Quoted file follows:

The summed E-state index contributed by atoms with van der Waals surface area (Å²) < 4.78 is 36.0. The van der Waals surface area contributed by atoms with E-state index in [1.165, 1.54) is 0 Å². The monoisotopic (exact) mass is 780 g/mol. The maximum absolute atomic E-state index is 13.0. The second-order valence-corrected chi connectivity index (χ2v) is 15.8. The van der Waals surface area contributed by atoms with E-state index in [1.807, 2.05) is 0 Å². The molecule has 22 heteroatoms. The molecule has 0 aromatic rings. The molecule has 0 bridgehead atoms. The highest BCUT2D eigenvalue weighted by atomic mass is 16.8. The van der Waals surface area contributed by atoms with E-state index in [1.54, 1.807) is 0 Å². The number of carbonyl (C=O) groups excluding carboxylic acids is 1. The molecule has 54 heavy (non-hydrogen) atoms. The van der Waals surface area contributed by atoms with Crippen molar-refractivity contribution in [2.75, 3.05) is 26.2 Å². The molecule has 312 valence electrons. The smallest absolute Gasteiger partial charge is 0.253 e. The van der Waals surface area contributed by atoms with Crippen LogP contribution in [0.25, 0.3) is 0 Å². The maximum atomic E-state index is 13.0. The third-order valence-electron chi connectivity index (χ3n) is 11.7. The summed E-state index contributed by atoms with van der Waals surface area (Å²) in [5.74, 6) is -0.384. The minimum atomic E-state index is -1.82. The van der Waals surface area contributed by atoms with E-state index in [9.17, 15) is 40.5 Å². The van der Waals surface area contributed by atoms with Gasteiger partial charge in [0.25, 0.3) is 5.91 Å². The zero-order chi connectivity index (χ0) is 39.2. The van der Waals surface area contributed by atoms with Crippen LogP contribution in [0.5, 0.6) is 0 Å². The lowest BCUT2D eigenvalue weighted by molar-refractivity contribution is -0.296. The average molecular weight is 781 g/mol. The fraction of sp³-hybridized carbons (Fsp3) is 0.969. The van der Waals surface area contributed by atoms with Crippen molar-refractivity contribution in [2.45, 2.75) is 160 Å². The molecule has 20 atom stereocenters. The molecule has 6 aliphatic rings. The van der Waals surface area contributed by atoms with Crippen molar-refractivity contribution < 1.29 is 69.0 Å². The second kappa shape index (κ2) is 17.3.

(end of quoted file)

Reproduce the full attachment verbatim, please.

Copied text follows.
The summed E-state index contributed by atoms with van der Waals surface area (Å²) < 4.78 is 36.0. The van der Waals surface area contributed by atoms with E-state index in [1.165, 1.54) is 0 Å². The monoisotopic (exact) mass is 780 g/mol. The maximum absolute atomic E-state index is 13.0. The second-order valence-corrected chi connectivity index (χ2v) is 15.8. The van der Waals surface area contributed by atoms with E-state index in [1.807, 2.05) is 0 Å². The molecule has 22 heteroatoms. The molecule has 0 aromatic rings. The molecule has 0 bridgehead atoms. The highest BCUT2D eigenvalue weighted by atomic mass is 16.8. The van der Waals surface area contributed by atoms with E-state index in [1.54, 1.807) is 0 Å². The number of carbonyl (C=O) groups excluding carboxylic acids is 1. The molecule has 54 heavy (non-hydrogen) atoms. The van der Waals surface area contributed by atoms with Crippen molar-refractivity contribution in [2.75, 3.05) is 26.2 Å². The molecule has 312 valence electrons. The smallest absolute Gasteiger partial charge is 0.253 e. The van der Waals surface area contributed by atoms with Crippen LogP contribution in [0.25, 0.3) is 0 Å². The maximum atomic E-state index is 13.0. The third-order valence-electron chi connectivity index (χ3n) is 11.7. The summed E-state index contributed by atoms with van der Waals surface area (Å²) in [5.74, 6) is -0.384. The minimum atomic E-state index is -1.82. The van der Waals surface area contributed by atoms with E-state index in [9.17, 15) is 40.5 Å². The van der Waals surface area contributed by atoms with Gasteiger partial charge in [0.25, 0.3) is 5.91 Å². The zero-order chi connectivity index (χ0) is 39.2. The van der Waals surface area contributed by atoms with Crippen LogP contribution in [0.5, 0.6) is 0 Å². The lowest BCUT2D eigenvalue weighted by molar-refractivity contribution is -0.296. The average molecular weight is 781 g/mol. The fraction of sp³-hybridized carbons (Fsp3) is 0.969. The van der Waals surface area contributed by atoms with Crippen molar-refractivity contribution in [2.45, 2.75) is 160 Å². The molecule has 20 atom stereocenters. The molecule has 6 aliphatic rings. The van der Waals surface area contributed by atoms with Crippen molar-refractivity contribution < 1.29 is 69.0 Å². The second kappa shape index (κ2) is 17.3.